Thank You To My Mom Village

Mother’s Day is bittersweet for me. I lost my mom to ovarian cancer in 2007 when I had three small girls. The oldest was six and had just started Kindergarten, the youngest still a baby. In the final weeks of my mother’s life, my husband, Larry, asked what I needed, and I said, “I can’t be a mother right now. I only have the bandwidth to be a daughter.” He got it immediately and set to work putting in place replacements for me, so I could abandon them for what turned out to be too short a time, yet also an eternity. And then, just like that, I was an orphan and had to go back to being a mom. I have a father, but it isn’t the same. It barely comes close. I was adrift without a maternal compass, and navigating the ever-changing waters of motherhood are much tougher without one. Ask anyone who can never utter the words to her husband, “Let me just quickly ask my mom,” or, to her children, “I don’t know. Let’s call grandma.” There are many of us, raising children without the ultimate support, but we are not entirely adrift.

Other moms step in if we let them. I owe a great debt of gratitude to so many women, so many moms who, while never taking the place of my beautiful mother, make this parenting journey better. Other than your mom, to whom will you wish a special Mother’s Day?

To my sisters, who are raising or have raised the most wonderful people. I am lucky to have three sisters who I can call with any problem or question, and even get an answer to, “What would Mommy do?” We are without our compass, but we still have each other — four guiding beacons. We may not parent exactly the same, but our core values are aligned, and therefore, so are we. With 17 children between us, there isn’t a one who doesn’t put family first.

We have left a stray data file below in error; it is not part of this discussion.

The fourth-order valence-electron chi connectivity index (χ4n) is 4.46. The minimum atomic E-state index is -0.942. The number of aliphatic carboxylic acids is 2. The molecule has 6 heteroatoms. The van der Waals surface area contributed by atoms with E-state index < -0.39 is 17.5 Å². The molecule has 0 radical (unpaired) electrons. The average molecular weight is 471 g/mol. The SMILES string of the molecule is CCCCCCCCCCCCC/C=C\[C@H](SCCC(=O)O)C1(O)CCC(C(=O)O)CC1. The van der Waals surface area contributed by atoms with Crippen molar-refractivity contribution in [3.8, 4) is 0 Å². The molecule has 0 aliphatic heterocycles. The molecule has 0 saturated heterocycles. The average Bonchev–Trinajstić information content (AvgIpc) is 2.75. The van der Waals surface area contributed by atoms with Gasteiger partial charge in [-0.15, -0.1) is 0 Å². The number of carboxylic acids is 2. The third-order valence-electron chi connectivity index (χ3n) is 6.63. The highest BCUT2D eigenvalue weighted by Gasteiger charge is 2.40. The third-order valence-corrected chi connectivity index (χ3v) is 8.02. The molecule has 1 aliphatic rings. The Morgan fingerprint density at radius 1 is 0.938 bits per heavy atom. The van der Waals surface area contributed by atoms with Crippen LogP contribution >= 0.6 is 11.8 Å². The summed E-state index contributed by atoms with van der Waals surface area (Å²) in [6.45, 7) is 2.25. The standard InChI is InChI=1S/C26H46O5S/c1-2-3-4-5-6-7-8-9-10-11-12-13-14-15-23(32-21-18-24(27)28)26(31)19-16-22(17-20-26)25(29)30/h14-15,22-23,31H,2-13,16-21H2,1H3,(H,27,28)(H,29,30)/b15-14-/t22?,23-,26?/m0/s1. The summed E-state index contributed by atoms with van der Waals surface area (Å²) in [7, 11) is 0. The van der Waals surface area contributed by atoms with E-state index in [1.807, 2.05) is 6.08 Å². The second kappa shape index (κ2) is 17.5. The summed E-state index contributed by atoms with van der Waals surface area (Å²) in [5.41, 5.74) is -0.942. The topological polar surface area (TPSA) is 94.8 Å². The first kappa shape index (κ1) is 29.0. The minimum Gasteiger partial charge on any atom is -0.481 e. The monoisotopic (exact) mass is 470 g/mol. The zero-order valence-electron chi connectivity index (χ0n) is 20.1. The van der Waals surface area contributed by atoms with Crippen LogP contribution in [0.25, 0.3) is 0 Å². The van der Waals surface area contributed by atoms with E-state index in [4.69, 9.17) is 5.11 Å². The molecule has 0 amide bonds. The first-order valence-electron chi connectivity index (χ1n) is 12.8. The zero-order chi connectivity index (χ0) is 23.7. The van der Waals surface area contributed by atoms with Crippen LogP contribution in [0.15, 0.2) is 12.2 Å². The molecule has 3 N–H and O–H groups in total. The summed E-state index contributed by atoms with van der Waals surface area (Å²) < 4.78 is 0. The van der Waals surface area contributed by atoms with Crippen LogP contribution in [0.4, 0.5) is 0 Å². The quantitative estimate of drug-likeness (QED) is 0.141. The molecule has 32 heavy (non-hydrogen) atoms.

To my best friend, who shares in the joys and failures of my children, as if she were a grandmother. She is always caring, always concerned, always cheering on the good stuff and dismissing the bad. When my kids drive me crazy, she takes their side, just as my mom would’ve done.

To my aunt, my mother’s sister, who never tried to take my mom’s place, but who instead fills some of the hole by being the most amazing and generous aunt to me and great aunt to my kids.

To all my old friends, who remember my mom and allow me to tell stories about her they’ve already heard, and who share the ones they remember. I never tire of hearing them.

To all my relatively new friends, who support my family with carpools and meals and last minute yes responses to desperate SOS calls. These are the women I can call for a recipe, a great book recommendation, help planning a party and they are always up for putting the happy back into the hour.

To my editor at Audible who asked me to share what I’ve learned about mothering, because she remembers me saying, a million years ago, that when you have more children, the love doesn’t divide, it multiplies. She provided me with a platform to talk about what my mom taught me.

And finally, to all the young moms I know who ask for advice. Keep asking please. We are all in this together. After all, life doesn’t come with a manual, it comes with a mother, and in the absence of your real one, there are plenty around to show you the way.

Mothering is more enjoyable when you are part of a tribe. Criticize less, fear judgement less, be vulnerable, and take advantage of all the moms at your disposal. They will make the ride that much better!


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Check Out Karen’s Audible Original, TAKE BACK THE HOUSE — Raising Happy Parents.

 

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Author: Karen Latimer

Dr. Latimer is a Family Physician and Wellness Coach. She helps clients with parenting issues, the challenges of college and young adulthood and issues related to health and habits. Email her at drkarenlatimer@gmail.com to learn more. She is the author of the Audible Original, Take Back the House -- Raising Happy Parents.

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